- The Ohio River is the site of significant new hydropower, with federal officials estimating capacity along its banks will grow from 313 W to 554 MW after several ongoing projects are completed.
- American Municipal Power this year has commissioned two hydro units, bringing its Meldahl plant to full commercial operation and beginning operation of the first unit at Willow Island.
- The Associated Press reports new hydro capacity added along the Ohio River this year will be sufficient to power 320,000 homes and will help keep rates stable as more stringent carbon regulations come into effect.
The addition of new hydroelectric generating capacity could help customers in Kentucky and West Virginia weather new environmental regulations some utilities fear will push up rates.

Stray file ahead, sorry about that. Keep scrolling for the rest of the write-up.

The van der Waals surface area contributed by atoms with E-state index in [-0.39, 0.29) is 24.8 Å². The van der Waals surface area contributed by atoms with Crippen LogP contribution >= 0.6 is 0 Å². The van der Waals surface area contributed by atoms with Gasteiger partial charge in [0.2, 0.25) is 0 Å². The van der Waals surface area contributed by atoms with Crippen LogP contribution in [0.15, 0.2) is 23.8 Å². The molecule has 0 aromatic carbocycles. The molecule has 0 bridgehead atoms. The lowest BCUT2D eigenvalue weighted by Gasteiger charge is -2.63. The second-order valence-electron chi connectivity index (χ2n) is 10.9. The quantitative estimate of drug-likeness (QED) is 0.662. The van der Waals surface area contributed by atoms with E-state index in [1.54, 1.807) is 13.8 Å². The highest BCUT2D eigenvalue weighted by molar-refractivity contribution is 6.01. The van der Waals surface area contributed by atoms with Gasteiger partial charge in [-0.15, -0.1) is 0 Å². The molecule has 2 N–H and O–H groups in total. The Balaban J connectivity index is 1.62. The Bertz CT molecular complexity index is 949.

AMP President and CEO Marc Gerken said earlier this year that the facilities "will help insulate us from future carbon regulations and will be a long-term benefit for our members.” The projects "represent a continued commitment to sustainable generation and a diversified member portfolio."
In January, the company announced that Unit 1 at the Willow Island hydroelectric plant in West Virginia began commercial operations, supplying power to 79 participating AMP communities in five states. Then in April, AMP brought the Meldahl Hydroelectric Plant in Kentucky into full operation, providing power to Hamilton, Ohio, as well as 47 communities in four states that were involved with the project.
Combined, AMP has four projects it is working to bring online, adding more than 300 MW of new hydropower. According to the company, it's the largest deployment of new run-of-the-river hydro in the nation.
Meldhal Unit 3 was declared in commercial operation in April; Units 1 and 2 began earlier in the year. The project was developed through a partnership of the city of Hamilton and AMP, and produces 293 MW.